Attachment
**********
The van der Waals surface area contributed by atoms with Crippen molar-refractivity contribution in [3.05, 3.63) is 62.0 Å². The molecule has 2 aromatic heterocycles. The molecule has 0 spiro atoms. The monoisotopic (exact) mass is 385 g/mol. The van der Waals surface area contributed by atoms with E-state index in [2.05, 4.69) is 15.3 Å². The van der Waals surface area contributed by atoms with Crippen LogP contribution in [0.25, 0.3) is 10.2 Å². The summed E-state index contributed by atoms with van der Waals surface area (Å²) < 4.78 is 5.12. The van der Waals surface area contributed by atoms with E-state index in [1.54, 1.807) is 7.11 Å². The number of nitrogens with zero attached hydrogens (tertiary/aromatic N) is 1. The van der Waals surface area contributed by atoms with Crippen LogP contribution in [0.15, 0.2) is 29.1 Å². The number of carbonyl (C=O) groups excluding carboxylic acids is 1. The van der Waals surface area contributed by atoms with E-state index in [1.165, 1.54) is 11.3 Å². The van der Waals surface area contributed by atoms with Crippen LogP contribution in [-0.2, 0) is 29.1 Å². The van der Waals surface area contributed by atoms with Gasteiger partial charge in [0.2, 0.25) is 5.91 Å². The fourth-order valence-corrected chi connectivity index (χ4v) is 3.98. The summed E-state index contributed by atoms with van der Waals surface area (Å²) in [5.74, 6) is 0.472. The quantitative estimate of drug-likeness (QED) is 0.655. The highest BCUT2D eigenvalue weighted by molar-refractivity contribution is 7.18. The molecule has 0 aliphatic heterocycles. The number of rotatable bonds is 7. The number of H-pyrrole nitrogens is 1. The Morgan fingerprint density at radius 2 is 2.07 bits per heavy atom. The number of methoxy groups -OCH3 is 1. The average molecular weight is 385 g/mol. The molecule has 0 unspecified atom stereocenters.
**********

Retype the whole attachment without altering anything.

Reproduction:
The van der Waals surface area contributed by atoms with Crippen molar-refractivity contribution in [3.05, 3.63) is 62.0 Å². The molecule has 2 aromatic heterocycles. The molecule has 0 spiro atoms. The monoisotopic (exact) mass is 385 g/mol. The van der Waals surface area contributed by atoms with E-state index in [2.05, 4.69) is 15.3 Å². The van der Waals surface area contributed by atoms with Crippen LogP contribution in [0.25, 0.3) is 10.2 Å². The summed E-state index contributed by atoms with van der Waals surface area (Å²) < 4.78 is 5.12. The van der Waals surface area contributed by atoms with E-state index in [1.54, 1.807) is 7.11 Å². The number of nitrogens with zero attached hydrogens (tertiary/aromatic N) is 1. The van der Waals surface area contributed by atoms with Crippen LogP contribution in [0.15, 0.2) is 29.1 Å². The number of carbonyl (C=O) groups excluding carboxylic acids is 1. The van der Waals surface area contributed by atoms with E-state index in [1.165, 1.54) is 11.3 Å². The van der Waals surface area contributed by atoms with Crippen LogP contribution in [-0.2, 0) is 29.1 Å². The van der Waals surface area contributed by atoms with Gasteiger partial charge in [0.2, 0.25) is 5.91 Å². The fourth-order valence-corrected chi connectivity index (χ4v) is 3.98. The summed E-state index contributed by atoms with van der Waals surface area (Å²) in [5.74, 6) is 0.472. The quantitative estimate of drug-likeness (QED) is 0.655. The highest BCUT2D eigenvalue weighted by molar-refractivity contribution is 7.18. The molecule has 0 aliphatic heterocycles. The number of rotatable bonds is 7. The number of H-pyrrole nitrogens is 1. The Morgan fingerprint density at radius 2 is 2.07 bits per heavy atom. The number of methoxy groups -OCH3 is 1. The average molecular weight is 385 g/mol. The molecule has 0 unspecified atom stereocenters.